5 things to consider when choosing an AFM

Atomic force microscopy (AFM) is based on a simple measuring principle. In order to measure reliably on a nanometer scale, however, a sophisticated instrument design is required. In practice, this usually also implies a complex user interface. Users are often expected to deal with complicated settings; they should have prior knowledge of AFM technology and need a substantial amount of time for their measurements. But does a sophisticated instrument necessarily have to imply complex usability? Find out which aspects you should consider when choosing an AFM!

Fast and easy cantilever handling

Before being able to perform a measurement with an AFM, a (micro)cantilever needs to be mounted. The cantilevers in an optical lever AFM are very small – commonly between 50 and 300 µm long, about 20 to 60 µm wide, and 2 to 8 µm thick. Cantilever handling normally requires experience: not only can cantilever mounting be quite fidgety in practice (and costly in case you use up several cantilevers for mounting), it can also be frustrating if the laser alignment does not work because the cantilever was not mounted properly. In this case, the user has to go back to the cantilever exchange step, re-mount the cantilever (or mount a new one), and re-start the laser alignment procedure. This is why cantilever handling should ideally be fast, easy, and reliable.

Look for a modern AFM instrument with a user-friendly interface that offers innovative solutions to this problem, so that cantilever mounting is fast and reliable, rather than tricky and time-consuming.

Automatic laser alignment

After placing the probe in the instrument, the alignment of the optical lever is carried out. In order to perform AFM measurements correctly and reliably, proper laser alignment is crucial. Poor alignment can reduce the sensitivity of the optical lever, introduce imaging artifacts, or even prevent imaging[1]. However, manual laser alignment can be time-consuming and difficult to perform.

Fig.1. Automatic laser alignment

Look for an AFM that provides a fully automatic laser alignment function. Modern AFM instruments carry out the laser alignment automatically after just two clicks in the control software.

Coarse approach with side-view camera

One of the major challenges in AFM design is building a motion control system that permits the approach of the probe to the surface before scanning. This must be done in such a way that the probe does not crash into the surface and break[1]. However, once the motion control system is successfully designed and integrated into the AFM, the user has to control how the probe approaches the surface of the sample. This is particularly challenging for transparent samples, dark samples, and samples with complex geometry, as it is difficult to estimate the distance between the probe and the sample. This process carries a substantial risk of crashing the probe into the sample.

Fig. 2: Coarse approach with side-view camera

New generations of AFMs are equipped with a side-view camera, so that the user can see the exact position of the cantilever in relation to the surface, and safely move the cantilever close to the surface. The automatic engagement procedure can then be started in the software – and within seconds the cantilever is ready for scanning.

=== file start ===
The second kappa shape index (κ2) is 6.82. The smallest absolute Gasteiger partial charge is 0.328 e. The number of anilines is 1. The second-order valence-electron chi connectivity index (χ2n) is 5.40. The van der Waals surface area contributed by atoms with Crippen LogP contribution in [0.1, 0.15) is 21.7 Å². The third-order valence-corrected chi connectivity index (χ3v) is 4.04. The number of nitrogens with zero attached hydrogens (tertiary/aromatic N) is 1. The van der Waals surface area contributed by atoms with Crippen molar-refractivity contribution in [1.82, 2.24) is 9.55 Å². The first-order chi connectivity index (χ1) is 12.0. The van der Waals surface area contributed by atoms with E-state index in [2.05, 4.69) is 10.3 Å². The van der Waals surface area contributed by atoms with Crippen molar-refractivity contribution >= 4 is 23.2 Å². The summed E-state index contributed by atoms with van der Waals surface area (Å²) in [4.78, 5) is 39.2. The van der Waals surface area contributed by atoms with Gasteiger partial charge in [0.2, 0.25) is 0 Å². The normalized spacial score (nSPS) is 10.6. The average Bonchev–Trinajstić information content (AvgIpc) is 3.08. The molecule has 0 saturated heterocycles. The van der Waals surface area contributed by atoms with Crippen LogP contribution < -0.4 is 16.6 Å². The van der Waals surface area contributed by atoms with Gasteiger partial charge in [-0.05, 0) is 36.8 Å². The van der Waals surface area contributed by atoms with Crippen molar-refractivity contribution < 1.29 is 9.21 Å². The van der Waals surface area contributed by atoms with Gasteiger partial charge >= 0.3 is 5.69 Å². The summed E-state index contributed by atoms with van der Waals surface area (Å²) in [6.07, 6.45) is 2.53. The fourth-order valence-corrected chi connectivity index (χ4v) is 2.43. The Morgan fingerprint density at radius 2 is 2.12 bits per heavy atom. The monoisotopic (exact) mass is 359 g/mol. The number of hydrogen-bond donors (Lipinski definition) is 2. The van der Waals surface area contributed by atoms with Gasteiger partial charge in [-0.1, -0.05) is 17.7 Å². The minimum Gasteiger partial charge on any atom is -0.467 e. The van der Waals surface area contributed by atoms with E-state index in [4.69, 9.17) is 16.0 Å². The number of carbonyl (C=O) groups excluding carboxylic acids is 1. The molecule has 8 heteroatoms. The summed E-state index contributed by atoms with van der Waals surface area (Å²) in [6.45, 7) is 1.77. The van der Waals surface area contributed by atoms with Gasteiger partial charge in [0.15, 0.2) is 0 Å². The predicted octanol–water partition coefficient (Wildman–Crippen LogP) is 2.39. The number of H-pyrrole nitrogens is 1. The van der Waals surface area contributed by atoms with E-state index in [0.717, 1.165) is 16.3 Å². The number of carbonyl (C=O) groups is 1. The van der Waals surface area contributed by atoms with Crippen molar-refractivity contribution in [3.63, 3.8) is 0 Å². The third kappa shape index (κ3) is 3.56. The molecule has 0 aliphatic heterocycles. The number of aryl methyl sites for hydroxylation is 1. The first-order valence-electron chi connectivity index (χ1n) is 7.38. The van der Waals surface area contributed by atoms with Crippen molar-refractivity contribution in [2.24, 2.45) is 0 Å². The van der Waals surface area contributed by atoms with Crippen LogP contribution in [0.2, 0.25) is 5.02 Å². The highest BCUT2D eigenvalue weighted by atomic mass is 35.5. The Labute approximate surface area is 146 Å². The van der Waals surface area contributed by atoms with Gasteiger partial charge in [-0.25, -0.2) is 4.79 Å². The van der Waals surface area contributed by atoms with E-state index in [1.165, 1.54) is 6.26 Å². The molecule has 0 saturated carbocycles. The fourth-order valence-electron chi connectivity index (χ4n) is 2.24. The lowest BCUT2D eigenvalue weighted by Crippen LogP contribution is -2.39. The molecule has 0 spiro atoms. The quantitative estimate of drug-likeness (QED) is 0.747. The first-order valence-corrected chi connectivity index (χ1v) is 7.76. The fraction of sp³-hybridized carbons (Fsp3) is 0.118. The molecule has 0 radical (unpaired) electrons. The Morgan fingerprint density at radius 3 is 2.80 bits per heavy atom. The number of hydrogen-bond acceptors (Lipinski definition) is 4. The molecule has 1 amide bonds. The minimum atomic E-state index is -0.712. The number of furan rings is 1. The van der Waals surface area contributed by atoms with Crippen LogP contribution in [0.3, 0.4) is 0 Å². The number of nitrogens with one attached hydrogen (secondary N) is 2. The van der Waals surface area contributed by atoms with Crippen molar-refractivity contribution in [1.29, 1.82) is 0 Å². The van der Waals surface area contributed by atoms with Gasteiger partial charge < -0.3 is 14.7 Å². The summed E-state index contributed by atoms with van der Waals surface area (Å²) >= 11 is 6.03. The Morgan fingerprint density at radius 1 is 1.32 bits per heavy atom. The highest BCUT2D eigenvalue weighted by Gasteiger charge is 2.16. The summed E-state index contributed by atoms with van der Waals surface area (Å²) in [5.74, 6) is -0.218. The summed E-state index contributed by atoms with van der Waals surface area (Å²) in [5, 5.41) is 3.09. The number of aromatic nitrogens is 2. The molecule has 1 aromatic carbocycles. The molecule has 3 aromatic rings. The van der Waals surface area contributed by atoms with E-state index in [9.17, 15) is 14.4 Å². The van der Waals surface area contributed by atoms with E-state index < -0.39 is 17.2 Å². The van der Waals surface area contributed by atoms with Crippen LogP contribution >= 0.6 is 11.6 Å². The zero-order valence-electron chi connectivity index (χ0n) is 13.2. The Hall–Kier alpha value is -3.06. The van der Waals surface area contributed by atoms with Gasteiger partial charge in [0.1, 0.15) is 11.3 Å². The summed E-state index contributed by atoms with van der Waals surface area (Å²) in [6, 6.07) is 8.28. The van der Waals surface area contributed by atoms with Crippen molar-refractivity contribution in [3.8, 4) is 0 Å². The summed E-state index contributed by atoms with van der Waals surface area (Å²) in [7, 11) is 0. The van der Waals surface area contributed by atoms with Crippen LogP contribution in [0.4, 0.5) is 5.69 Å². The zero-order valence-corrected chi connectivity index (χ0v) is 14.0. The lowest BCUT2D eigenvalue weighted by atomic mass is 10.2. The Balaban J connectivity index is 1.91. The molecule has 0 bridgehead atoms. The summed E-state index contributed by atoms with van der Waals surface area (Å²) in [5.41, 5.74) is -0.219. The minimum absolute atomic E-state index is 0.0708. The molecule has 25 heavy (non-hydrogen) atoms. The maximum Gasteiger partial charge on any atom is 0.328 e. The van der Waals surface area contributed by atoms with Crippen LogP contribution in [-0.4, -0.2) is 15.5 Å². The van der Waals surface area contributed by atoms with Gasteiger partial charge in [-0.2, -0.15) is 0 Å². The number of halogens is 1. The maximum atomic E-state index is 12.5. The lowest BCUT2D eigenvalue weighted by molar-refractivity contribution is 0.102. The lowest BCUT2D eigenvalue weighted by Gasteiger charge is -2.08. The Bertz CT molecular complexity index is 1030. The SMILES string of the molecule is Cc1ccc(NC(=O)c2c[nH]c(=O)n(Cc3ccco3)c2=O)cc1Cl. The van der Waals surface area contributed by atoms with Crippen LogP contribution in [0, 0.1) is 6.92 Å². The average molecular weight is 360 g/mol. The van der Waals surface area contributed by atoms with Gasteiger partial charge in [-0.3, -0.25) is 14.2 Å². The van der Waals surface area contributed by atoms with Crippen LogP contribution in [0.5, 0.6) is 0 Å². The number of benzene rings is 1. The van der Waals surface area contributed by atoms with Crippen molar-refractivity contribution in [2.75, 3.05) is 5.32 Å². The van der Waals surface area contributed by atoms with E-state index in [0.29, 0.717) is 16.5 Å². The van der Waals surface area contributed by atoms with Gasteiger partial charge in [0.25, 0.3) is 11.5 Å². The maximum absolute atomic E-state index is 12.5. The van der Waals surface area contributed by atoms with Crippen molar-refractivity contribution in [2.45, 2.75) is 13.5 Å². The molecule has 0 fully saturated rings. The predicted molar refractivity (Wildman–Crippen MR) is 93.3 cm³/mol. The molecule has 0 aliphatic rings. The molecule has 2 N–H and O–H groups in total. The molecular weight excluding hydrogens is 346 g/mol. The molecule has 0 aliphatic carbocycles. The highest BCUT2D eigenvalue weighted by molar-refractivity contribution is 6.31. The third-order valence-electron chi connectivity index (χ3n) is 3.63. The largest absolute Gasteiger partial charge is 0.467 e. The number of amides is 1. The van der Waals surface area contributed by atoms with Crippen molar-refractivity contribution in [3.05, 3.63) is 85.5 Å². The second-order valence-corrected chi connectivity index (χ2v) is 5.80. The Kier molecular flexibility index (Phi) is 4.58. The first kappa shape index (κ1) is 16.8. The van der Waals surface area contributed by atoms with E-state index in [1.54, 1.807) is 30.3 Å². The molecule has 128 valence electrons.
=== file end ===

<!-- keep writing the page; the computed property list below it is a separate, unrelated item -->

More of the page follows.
Short time-to-measure

Time is important to everyone. When working with an AFM, the time-to-measure – the time it actually takes to start a measurement – is essential. The user needs to perform five steps:

  1. Load the cantilever
  2. Load the sample
  3. Align the laser
  4. Navigate to the feature
  5. Approach and start the measurement

For those AFM instruments with tricky cantilever exchange, manual laser alignment, no side-view camera, and lack of automation these five steps can take quite a while to say the least. In addition, if users are not AFM veterans (which they should not have to be!) or the samples are not always of the same type, it can take even longer to carry out these steps.

Look for an AFM with a high level of automation. This reduces the time-to-measure, so you can focus on more important tasks.

Decoupled xy and z scanners

Piezoelectric ceramics must be configured in such a way that they can move the probe (or sample) in the direction of the x, y, and z axes. One of the most commonly used three-dimensional scanner configurations is the tube scanner – mainly because it is easily fabricated. However, it has some disadvantages: due to their geometry, tube scanners are subject to a lot of non-linearity, particularly bow, when using the full range of the scanner. Scanner bow comes from the fact that the trajectory of the tube scanner is curved, so the result is an apparent curvature or “bow” in the height of measured samples.

Look for an AFM with decoupled xy and z scanners. In this scanner design, the xy scanner is placed under the sample while the z scanner is placed in the head in order to reduce the cross talk between the scanners (Fig. 3).

Fig. 3: Decoupled xy and z scanners

Do you need an atomic force microscope that fulfills all of the above mentioned aspects? Try the new generation AFM: Tosca™ 400.  As automation is an integral element on every level of operation of Tosca™ 400, you will benefit from increased efficiency and simplified handling of your AFM measurements.

1. Eaton, P. and West, P. (2010): Atomic Force Microscopy. New York: Oxford University Press.

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